There is certainly plenty of ammunition for such mutual mudslinging. Clinton, Obama and Edwards, like all the capitalist politicians in the Democratic and Republican parties, are representatives of the corporate elite. They have worked for big business, advocated policies favored by big business, and, from time to time, served as direct shills for big business.
But a “debate” along these lines is a political diversion, and the massive media coverage given to these charges and countercharges serves to degrade public consciousness and cover up the fundamental class nature of both the Democratic and Republican parties. Both parties defend the interests of the financial elite and, above all, its monopoly of economic, social and political power against the working class, regardless of their relations with this or that individual capitalist.
This class unity was expressed in the debate, as it has been consistently in the Democratic campaign, in the positions of the three candidates on the war in Iraq. All three praised the performance of the US military, while criticizing the performance of the White House. None suggested that the invasion and conquest of Iraq was an act of aggression or a violation of international law. All vowed to use American troops in Iraq as necessary to defend American interests, without reference to the right of the people of Iraq to be free of foreign occupation and control. None mentioned the real concerns underlying the invasion—Iraq’s vast oil resources and key strategic position in the center of world oil production.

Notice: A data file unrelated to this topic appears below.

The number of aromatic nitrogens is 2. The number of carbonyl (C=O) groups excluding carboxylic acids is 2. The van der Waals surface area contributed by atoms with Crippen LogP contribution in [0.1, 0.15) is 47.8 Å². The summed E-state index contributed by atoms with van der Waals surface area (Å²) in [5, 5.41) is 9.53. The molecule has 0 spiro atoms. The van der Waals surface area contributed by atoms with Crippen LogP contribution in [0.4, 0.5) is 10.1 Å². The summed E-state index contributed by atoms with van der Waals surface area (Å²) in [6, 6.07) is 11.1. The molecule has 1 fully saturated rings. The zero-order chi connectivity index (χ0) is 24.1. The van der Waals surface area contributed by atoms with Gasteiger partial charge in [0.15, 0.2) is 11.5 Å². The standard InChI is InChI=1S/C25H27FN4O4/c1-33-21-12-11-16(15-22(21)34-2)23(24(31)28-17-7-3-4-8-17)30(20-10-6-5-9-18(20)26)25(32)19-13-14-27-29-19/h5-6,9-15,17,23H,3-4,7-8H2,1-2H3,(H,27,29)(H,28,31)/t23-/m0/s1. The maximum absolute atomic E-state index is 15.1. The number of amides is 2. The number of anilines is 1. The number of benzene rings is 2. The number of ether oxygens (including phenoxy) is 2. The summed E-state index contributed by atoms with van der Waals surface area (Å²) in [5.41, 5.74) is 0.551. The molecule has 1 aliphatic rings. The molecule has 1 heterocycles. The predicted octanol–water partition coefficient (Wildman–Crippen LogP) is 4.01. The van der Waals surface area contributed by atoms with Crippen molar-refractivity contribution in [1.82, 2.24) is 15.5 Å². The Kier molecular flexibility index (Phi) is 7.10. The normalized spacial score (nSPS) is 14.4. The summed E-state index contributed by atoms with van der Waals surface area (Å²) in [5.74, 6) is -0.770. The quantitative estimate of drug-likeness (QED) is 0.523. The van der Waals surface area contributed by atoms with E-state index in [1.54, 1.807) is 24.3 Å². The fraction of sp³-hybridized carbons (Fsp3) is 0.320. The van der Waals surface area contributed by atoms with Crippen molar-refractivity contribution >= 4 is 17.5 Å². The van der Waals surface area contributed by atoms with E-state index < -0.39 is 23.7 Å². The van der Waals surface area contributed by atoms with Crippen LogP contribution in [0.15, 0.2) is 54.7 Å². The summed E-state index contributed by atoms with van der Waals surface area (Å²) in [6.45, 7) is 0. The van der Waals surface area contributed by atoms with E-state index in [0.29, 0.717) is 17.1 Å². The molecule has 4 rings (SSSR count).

Here again, the unwillingness of Obama to raise or criticize the votes cast by Clinton and Edwards for the war in 2002 must be understood as a calculated strategic decision. Even as both Clinton and Edwards criticized him for one or another of hundreds of votes on obscure amendments in the Illinois state legislature, Obama refrained from citing the most important vote of both Clinton’s and Edwards’ political careers: authorizing Bush to invade and occupy Iraq.
While claiming in this debate to advocate a more ambitious political program than Clinton, including the achievement of a “60 percent majority,” Obama clearly does not want to do so by making an appeal to the vast majority of the American people who support an immediate end to the war. He does not want to be the “antiwar” candidate, not because this would be damaging in the election, but because it could arouse popular expectations that no Democratic or Republican administration could actually satisfy.